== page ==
IE 11 is not supported. For an optimal experience visit our site on another browser.

Why two White House officials resigned over Trump's Ukraine scheme

Trump ordered the hold on Ukraine aid; officials in the White House budget office thought this was illegal; and two of then resigned.
The White House is seen under dark rain clouds in Washington, DC, on June 1, 2015. (Photo by Andrew Caballero-Reynolds/AFP/Getty)
The White House is seen under dark rain clouds in Washington, DC, on June 1, 2015. 

The leverage part of Donald Trump's Ukraine scandal has already come into sharp focus. The publicly available information makes clear that the president and his team tried to extort a vulnerable ally, withholding military aid unless Ukraine agreed to help Trump's domestic political scheme.

What's less understood is the process through which the Republican and his operation withheld the aid in the first place. With this in mind, the U.S. House yesterday released two more deposition transcripts, including one from Mark Sandy, the deputy associate director for national security programs at the White House Office of Management and Budget (OMB).

To put it mildly, Sandy, the first OMB official to testify as part of the congressional impeachment inquiry, gave lawmakers some important insights that we did not previously know.

Mark Sandy, a career staffer in the White House Office of Management and Budget, told impeachment investigators that two budget staffers left the agency after expressing frustrations about the unexplained hold on Ukrainian aid, according to new closed-door transcripts released Tuesday.Sandy said that one staffer, who worked in OMB's legal office and whose name was undisclosed, told him they were leaving the agency, at least in part, because of their concerns regarding the hold on Ukraine security assistance.

As the scandal has unfolded, there's been considerable debate about the seriousness of the allegations and the degree to which they meet constitutional standards for impeachment. But these latest details lead to different questions: what prompted Trump to put a hold on the congressionally approved military aid and was that legal?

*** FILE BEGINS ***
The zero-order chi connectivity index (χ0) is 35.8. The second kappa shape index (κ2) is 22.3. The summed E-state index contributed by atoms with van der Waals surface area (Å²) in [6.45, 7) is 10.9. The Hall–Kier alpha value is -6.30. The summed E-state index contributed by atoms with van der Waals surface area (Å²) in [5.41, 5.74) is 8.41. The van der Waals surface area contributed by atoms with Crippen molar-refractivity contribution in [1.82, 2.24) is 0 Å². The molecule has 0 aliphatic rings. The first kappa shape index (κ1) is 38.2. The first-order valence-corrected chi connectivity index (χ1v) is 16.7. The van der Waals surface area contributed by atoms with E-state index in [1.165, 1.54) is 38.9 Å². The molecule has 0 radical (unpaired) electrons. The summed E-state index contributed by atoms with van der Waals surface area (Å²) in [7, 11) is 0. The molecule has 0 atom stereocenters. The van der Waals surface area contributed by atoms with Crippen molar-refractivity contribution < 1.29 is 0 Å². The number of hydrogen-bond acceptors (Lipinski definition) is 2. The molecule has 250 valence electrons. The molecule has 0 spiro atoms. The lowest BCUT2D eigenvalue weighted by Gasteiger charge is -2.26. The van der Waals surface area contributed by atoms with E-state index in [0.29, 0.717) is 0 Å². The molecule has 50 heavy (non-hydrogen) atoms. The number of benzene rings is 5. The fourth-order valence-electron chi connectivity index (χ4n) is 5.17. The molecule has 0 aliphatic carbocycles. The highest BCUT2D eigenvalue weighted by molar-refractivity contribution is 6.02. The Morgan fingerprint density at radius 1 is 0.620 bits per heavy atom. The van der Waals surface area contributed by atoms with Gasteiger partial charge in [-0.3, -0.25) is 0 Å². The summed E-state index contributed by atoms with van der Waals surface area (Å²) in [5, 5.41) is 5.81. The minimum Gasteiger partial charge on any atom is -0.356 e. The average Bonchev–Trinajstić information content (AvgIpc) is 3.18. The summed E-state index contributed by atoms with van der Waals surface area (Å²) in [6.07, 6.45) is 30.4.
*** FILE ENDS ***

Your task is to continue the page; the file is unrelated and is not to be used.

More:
Mark Sandy's testimony sheds light on both lines of inquiry.

He told investigators, for example, that two OMB officials who left the department believed the president's scheme was at odds with the Impoundment Control Act, a relatively obscure federal law that dictates how the executive branch allocates federal funds.

In other words, Congress appropriated military aid for Ukraine, which obligated the Trump administration to disperse those funds. Except in this case, Trump didn't -- because he wanted to use those funds to extort officials in Kyiv.

And that, in turn, contributed to two White House budget officials quitting in frustration. One of them reportedly concluded that the president's efforts were illegal. Sandy himself did not resign, but he too testified that he was concerned about the illegality of the Trump gambit and took those concerns to his superiors.

It was at that point that the White House transferred power away from Sandy and to the former chair of the Wisconsin Republican Party, political appointee Mike Duffey -- a move without precedent at the OMB.

A Washington Post report added, "Sandy's testimony is the first public confirmation that the dispute at the OMB over the handling of the Ukraine aid became so intense that it contributed to resignations from the agency."

Sandy also testified that it was the president who personally ordered the pause on Ukraine aid, not for policy reasons, but because he'd seen a media report in June. We don't know exactly what report that may have been, though there was a lot of speculation overnight about this article in the conservative Washington Examiner.

So where does that leave us? Trump ordered the hold on Ukraine aid; officials in the White House budget office thought this was illegal; two of then resigned and one of them was cut out of the allocation process; and there's a paper trail that backs up all of this.